- At the parole hearing, which often takes less than 20 minutes, one Commissioner takes the lead in the questioning, while the other two ask few, if any, questions.
- An applicant is not entitled to have an attorney present during the hearing either with her in the prison or at the remote location with the Commissioners. Moreover, except in unusual cases, nobody else is present at the hearing to speak on her behalf or provide moral support as she faces what can be aggressive questioning. Indeed, for the traumatized victims of gender violence, the interviews themselves can be re-traumatizing.
Now, here’s what I witnessed at the parole hearing in Louisiana, a state whose penal system otherwise leaves much to be desired:
- As attorneys for the applicant (in this case a male), we learned which three Commissioners would be sitting on our client’s panel a few months in advance of the hearing.
- We were able—and required—to submit our parole packet electronically, and did so weeks in advance of our client’s hearing so the assigned panel would have time to read it.
- Our client was entitled to have his counsel, family and other supporters present at the hearing—all of whom played important roles. The Warden of the prison was also in attendance at the hearing.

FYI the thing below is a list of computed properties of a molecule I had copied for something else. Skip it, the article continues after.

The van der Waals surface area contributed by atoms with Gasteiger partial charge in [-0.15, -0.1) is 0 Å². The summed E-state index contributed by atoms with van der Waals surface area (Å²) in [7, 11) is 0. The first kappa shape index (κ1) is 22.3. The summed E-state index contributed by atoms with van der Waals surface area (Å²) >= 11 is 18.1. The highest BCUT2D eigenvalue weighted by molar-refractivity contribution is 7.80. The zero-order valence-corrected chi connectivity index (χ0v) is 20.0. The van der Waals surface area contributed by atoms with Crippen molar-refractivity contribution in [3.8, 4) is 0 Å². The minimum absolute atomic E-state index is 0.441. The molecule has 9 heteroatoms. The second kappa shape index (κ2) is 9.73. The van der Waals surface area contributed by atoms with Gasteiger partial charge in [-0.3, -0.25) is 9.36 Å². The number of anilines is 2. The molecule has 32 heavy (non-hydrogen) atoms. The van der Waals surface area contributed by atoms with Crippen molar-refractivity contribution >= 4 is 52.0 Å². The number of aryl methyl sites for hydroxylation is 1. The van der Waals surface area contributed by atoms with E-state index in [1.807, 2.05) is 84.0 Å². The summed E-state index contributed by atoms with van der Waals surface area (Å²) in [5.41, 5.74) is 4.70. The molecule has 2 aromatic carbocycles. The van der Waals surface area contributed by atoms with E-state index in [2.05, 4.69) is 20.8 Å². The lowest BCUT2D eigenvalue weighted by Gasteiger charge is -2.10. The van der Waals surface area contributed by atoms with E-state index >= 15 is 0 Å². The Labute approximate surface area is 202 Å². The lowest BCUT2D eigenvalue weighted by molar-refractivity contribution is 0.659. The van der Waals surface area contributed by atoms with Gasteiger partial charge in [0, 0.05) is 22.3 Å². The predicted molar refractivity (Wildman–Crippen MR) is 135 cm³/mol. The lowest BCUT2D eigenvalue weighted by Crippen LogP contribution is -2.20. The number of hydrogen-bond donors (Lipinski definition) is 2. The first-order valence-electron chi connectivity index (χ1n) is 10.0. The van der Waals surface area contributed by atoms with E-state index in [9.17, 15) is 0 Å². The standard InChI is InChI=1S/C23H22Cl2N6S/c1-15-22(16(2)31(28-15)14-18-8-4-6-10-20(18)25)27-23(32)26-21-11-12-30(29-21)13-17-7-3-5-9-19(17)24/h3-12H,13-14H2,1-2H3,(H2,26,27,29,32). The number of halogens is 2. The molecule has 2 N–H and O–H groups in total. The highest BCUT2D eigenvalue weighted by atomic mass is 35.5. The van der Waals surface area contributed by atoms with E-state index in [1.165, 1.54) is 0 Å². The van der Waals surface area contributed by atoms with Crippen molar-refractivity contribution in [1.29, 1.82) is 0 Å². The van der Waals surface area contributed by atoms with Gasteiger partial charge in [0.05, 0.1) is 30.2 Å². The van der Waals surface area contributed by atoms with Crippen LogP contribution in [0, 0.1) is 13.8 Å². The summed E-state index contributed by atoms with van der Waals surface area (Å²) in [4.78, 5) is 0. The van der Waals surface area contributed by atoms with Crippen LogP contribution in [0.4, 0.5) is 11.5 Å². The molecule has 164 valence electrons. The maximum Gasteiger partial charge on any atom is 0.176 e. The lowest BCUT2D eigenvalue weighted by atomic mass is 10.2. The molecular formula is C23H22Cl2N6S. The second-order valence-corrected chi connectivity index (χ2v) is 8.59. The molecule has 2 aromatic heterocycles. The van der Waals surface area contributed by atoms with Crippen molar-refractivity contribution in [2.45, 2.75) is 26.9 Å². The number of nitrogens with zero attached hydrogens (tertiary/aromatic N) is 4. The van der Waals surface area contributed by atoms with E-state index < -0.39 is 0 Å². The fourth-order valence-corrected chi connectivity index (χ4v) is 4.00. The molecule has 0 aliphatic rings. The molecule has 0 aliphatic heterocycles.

- The hearing began with the Commissioners questioning our client, during which counsel were not permitted to object or interrupt. It was immediately apparent that the Commissioners had read our entire parole packet, which included three expert reports, numerous letters of support, and spanned hundreds of pages.
- After the Commissioners completed their questioning, the Warden was asked for, and provided, his views about our client, and three people who knew our client well spoke briefly about the support they would provide for him—including housing and employment—if he were released.
- The District Attorney, speaking on behalf of the victim’s family, spoke next, in opposition to our client’s release, after which the applicant’s counsel (our local co-counsel) was given the opportunity to speak.
- The Commissioners then voted and decided to grant our client’s application. In articulating the reasons for their unanimous decision, they again demonstrated that they had carefully reviewed our client’s parole packet, citing to important evidence it contained.